Breaking down the livestock methane concerns
Around 15% of the world’s total greenhouse gas emissions come from livestock production. In Australia, the contribution of methane emissions from ruminant livestock is nearly 10% of total greenhouse emissions.
There’s not that much methane in the atmosphere—about 1,800 parts per billion, which is about as much as two cups of water inside a swimming pool. While methane is about 200 times less concentrated in the atmosphere than carbon dioxide (CO2), the environmental impact of methane emissions becomes a hot topic in the global climate change debate because adding more methane to the atmosphere can have a big impact on how much, and how quickly, the planet warms.
Methane is very different from CO2, which is the most abundant greenhouse gas. Methane emissions from livestock break down in the atmosphere within 12 years, whereas CO2 from burning fossil fuels continues to build up over centuries.
The biogenic carbon cycle means that sheep and cattle production in Australia at current levels will not contribute to the global temperature rise. With stable livestock numbers, the amount of methane produced balances the methane that breaks down from the atmosphere as it is recycled into carbon by plants and soil.
The challenge for our industries is maintaining the course to be carbon neutral by 2030 while accommodating a larger herd and flock in a sustainable way as we recover from prolonged drought conditions and feed a hungrier world. Through Meat and Livestock Australia (MLA) and Australian Wool Innovation (AWI), millions of dollars in producer levies are invested every year on developing solutions that will reduce methane emissions, including genetics, grazing management, biogenic interventions, and of course feed additives like Asparagopsis and 3-NOP which have become very popular in the media lately.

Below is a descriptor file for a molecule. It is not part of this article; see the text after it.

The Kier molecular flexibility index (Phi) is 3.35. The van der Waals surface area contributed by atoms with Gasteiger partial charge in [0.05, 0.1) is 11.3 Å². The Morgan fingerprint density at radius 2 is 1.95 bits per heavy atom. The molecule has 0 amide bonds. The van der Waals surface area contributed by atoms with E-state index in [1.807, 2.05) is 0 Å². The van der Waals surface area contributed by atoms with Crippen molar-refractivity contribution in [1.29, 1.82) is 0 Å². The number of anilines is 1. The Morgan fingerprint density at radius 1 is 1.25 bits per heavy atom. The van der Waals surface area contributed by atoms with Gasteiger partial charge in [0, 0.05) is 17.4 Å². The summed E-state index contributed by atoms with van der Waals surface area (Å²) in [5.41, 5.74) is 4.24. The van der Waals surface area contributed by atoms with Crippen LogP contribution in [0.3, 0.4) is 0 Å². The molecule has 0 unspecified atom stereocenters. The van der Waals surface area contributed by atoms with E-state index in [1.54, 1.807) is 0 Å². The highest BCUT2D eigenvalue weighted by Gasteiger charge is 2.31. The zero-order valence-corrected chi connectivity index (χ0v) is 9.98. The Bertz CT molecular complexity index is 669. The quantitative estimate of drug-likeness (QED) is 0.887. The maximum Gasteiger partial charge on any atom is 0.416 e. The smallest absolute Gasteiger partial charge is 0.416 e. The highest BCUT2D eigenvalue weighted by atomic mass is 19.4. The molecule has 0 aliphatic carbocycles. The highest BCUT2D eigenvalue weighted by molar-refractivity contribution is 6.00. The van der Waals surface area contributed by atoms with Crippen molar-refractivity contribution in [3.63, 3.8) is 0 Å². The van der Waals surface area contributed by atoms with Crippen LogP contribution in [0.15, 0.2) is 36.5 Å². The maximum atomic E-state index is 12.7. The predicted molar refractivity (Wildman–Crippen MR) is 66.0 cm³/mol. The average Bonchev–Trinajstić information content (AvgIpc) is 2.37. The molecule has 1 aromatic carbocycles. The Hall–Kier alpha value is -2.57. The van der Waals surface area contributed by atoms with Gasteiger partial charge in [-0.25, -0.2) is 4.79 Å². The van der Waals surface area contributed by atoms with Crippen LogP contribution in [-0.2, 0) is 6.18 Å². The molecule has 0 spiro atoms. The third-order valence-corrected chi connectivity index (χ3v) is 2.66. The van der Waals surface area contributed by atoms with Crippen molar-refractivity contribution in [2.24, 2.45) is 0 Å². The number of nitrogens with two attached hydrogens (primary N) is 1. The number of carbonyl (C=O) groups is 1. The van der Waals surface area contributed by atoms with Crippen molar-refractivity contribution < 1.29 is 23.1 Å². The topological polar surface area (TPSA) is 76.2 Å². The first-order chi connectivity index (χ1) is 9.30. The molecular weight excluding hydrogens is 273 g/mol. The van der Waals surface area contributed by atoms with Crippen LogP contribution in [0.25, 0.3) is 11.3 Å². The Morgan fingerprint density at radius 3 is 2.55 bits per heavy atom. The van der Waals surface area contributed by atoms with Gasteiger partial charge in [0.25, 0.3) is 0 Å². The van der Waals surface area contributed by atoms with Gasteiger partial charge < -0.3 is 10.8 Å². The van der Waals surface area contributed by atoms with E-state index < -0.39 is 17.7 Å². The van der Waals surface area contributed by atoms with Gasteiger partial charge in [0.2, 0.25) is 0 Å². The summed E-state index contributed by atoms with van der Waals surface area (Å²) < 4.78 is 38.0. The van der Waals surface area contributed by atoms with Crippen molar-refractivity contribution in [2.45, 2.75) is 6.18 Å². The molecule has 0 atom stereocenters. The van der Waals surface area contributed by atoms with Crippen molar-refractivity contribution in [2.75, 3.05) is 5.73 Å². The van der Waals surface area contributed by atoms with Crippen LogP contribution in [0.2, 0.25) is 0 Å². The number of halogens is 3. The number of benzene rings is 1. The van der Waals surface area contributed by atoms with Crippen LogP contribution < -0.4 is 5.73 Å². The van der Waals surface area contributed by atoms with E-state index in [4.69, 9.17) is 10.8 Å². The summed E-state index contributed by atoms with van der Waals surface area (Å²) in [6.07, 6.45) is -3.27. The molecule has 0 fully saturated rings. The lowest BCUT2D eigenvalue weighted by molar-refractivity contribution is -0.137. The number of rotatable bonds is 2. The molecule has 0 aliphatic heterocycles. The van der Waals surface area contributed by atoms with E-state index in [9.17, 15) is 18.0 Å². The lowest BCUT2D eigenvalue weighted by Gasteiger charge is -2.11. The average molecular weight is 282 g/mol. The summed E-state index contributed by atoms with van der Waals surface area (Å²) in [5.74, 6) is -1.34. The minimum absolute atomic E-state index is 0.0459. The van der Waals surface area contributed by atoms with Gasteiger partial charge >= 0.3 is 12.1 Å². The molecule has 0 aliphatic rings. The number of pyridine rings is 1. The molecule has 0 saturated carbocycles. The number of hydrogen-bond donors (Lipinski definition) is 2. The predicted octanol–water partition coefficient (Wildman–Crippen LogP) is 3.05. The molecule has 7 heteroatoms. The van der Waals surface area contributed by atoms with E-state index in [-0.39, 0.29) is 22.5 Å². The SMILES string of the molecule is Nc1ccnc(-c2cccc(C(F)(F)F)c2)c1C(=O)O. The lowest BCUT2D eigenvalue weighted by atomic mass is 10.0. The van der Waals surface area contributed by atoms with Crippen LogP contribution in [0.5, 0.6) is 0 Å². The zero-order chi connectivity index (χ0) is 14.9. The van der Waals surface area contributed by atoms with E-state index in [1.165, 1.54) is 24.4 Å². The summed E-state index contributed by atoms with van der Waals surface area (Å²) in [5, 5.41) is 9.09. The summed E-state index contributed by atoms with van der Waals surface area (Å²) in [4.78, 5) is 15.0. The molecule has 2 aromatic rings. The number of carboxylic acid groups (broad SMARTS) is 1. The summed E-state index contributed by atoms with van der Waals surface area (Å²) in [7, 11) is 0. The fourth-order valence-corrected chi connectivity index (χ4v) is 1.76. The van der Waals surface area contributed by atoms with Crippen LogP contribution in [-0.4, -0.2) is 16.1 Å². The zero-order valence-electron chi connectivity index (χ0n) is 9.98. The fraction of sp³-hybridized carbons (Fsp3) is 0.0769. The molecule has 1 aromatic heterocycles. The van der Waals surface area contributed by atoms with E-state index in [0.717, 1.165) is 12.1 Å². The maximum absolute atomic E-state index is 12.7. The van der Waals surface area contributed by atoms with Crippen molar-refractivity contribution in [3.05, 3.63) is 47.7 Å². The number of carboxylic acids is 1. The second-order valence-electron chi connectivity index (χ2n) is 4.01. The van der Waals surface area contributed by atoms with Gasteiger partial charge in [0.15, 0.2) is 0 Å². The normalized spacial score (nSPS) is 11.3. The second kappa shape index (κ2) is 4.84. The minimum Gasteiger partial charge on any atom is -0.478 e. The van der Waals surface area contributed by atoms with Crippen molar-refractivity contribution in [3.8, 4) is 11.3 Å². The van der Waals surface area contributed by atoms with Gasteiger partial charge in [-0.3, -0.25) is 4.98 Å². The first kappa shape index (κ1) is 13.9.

Asparagopsis and 3-NOP supplements have potential for cost-effective practical application and can reduce methane emissions by 90% and 40+%, respectively. Speculatively, some suggest these novel feed additives could cost more than $2 per head per day. Companies working to commercialise these products claim it will be considerably cheaper than that, in the vicinity of $0.50 to $1 per head per day depending on volume.
The success of feed additives will depend on whether they can be adopted at scale, whether the productivity gains outweigh the additional input costs, and whether there are any side effects on animal health or product quality through long term exposure.
It is good to see government starting to invest alongside industry to meet the methane challenge. Last month the Federal Government announced $5 million in grants to support research and development for low-emissions feed supplements, including one PIRSA will undertake at Turretfield into the delivery of methane reducing additives to sheep via trough water.
Following the Federal Government signing on to the Global Methane Pledge ahead of COP27, there is now rightfully a firm expectation from industry that governments will start to invest a lot more in fast-tracking commercialisation of methane reducing feed additives, incentives for the adoption of novel feed additives, helping producers commence emissions accounting for their businesses and developing emissions reduction fund methodologies.
With the right policy settings and ongoing research investment, the livestock industries can be at the forefront of the climate solution.
By Travis Tobin